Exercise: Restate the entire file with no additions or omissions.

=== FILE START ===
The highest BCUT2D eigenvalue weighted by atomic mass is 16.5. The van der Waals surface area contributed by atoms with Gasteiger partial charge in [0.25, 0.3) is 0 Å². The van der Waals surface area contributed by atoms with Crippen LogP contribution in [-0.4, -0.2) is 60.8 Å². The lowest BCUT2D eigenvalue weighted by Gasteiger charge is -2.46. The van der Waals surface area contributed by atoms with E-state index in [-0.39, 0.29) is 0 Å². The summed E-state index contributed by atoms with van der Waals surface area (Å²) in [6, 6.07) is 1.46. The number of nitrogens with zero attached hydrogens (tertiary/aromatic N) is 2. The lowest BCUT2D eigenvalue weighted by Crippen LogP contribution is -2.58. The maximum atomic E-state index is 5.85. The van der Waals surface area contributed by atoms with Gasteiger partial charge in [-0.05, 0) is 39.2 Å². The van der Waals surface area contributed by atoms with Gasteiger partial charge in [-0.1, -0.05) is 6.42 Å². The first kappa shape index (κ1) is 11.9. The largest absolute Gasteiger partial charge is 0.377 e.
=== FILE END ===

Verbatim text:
The highest BCUT2D eigenvalue weighted by atomic mass is 16.5. The van der Waals surface area contributed by atoms with Gasteiger partial charge in [0.25, 0.3) is 0 Å². The van der Waals surface area contributed by atoms with Crippen LogP contribution in [-0.4, -0.2) is 60.8 Å². The lowest BCUT2D eigenvalue weighted by Gasteiger charge is -2.46. The van der Waals surface area contributed by atoms with E-state index in [-0.39, 0.29) is 0 Å². The summed E-state index contributed by atoms with van der Waals surface area (Å²) in [6, 6.07) is 1.46. The number of nitrogens with zero attached hydrogens (tertiary/aromatic N) is 2. The lowest BCUT2D eigenvalue weighted by Crippen LogP contribution is -2.58. The maximum atomic E-state index is 5.85. The van der Waals surface area contributed by atoms with Gasteiger partial charge in [-0.05, 0) is 39.2 Å². The van der Waals surface area contributed by atoms with Gasteiger partial charge in [-0.1, -0.05) is 6.42 Å². The first kappa shape index (κ1) is 11.9. The largest absolute Gasteiger partial charge is 0.377 e.